New York City has long been the world's leading city for the uber-wealthy. It's easy to see why, with iconic cultural and business hubs such as Wall Street and Fifth Avenue.
Recently, however, several other international cities have challenged New York's claim as the top playground for the world's super-rich. According to the annual Knight Frank's Wealth Report, New York City fell from first place all the way to fourth in a list of cities most populated by those with more than $30 million in personal wealth; it now trails London, Tokyo and Singapore.
New York City remains home to the most billionaires, however, with 78 qualifying individual residents (according to Forbes magazine's 2015 billionaire list). That's 10 more than the second biggest billionaire population in Moscow and 32 more than fourth-place London. New York City's billionaires come from diverse business backgrounds, including a controversial former mayor who has been a Democratic, Republican and independent politician.
1. David Koch ($41 Billion Net Worth)
Depending on the list, David Koch is somewhere between the fourth and eighth wealthiest person in the world, usually tied with older brother Charles, who lives in Wichita, Kansas. A trained chemical engineer with a master's degree from MIT – where he was also a star basketball player – Koch is widely considered one of the most influential figures in America.
By the time Koch joined the family business, Koch Industries, in 1970, it was already a powerful enterprise. Under the stewardship of executive vice president David and chief executive officer (CEO) Charles, however, the oil and refining company transformed into an international conglomerate and is currently the second-largest privately held company in the United States, after Cargill. Koch Industries has operations in oil pipelines, domestic household items, building materials, finance, ranching and many other industries.
A leading philanthropist, Koch has donated more than $1.2 billion to charity over the course of his professional life. He is also a libertarian activist and serves on the board of the Aspen Institute, the Cato Institute, the Reason Foundation, the Americans for Prosperity Foundation and even ran for vice president on the Libertarian Party ticket in 1980.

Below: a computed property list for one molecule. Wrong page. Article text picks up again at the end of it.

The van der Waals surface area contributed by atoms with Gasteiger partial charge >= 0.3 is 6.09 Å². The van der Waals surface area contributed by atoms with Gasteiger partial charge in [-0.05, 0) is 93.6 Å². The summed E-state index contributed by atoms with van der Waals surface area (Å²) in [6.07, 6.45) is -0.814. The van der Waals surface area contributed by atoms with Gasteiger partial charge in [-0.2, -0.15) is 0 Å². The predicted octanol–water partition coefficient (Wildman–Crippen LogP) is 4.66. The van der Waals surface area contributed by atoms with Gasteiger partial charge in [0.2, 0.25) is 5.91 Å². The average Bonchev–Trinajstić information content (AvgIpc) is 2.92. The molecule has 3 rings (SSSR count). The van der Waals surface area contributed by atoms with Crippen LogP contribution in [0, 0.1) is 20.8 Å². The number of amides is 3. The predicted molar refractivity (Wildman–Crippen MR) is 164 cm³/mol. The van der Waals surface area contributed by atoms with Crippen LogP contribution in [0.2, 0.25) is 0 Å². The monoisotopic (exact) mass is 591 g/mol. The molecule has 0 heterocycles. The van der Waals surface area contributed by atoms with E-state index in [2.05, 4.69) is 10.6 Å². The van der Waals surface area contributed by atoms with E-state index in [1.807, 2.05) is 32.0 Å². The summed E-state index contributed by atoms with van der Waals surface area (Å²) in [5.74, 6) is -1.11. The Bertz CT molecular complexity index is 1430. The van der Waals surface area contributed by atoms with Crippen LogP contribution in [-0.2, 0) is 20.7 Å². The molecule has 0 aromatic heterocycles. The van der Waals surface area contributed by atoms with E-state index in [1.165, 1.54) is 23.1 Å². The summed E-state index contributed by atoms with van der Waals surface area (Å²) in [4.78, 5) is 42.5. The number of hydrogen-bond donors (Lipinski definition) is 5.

2. Michael Bloomberg ($38.6 Billion Net Worth)
Michael Bloomberg is the richest politician in modern American history. He is the founder and CEO of Bloomberg, L.P., an international financial media company, and he eventually succeeded Rudy Giuliani as mayor of New York City in 2002. There are constant rumors that Bloomberg, now a registered Independent, has aspirations for the White House.
Bloomberg began his career in finance after graduating from Harvard Business School in 1966. By 1973, he was a general partner at the investment bank Salomon Brothers. He left Salomon Brothers in 1981 with a multimillion-dollar severance package and subsequently founded Innovative Market Systems, which was eventually renamed Bloomberg L.P. The company is widely credited for modernizing financial trading with the Bloomberg Terminal system.
As mayor, Bloomberg created controversy when he challenged and changed the city's term limit laws to run for a third consecutive term in 2009; he eventually won and served a third term until 2013. Bloomberg has given more than $3.5 billion to charity, including $100 million to the New York technology campus for Cornell University in 2015.
3. Carl Icahn ($20.5 Billion Net Worth)
Carl Icahn is on the short list of the most successful investors of all time, perhaps just below Warren Buffett and George Soros. Icahn serves as a hedge fund manager for Icahn Capital Management, and he is the founder and majority shareholder of Icahn Enterprises.
Icahn cut his investing teeth in the 1960s, focusing on options trading and arbitrage. By the 1970s, he started purchasing controlling interests of promising companies, including RJR Nabisco, Texaco, Western Union, Viacom, Marvel Comics, Blockbuster, Time Warner, Netflix and Motorola. When asked about his philosophy, he has responded that "generally – with exceptions – I buy something when no one wants it." He remains one of the most high-profile contrarian investors in the world.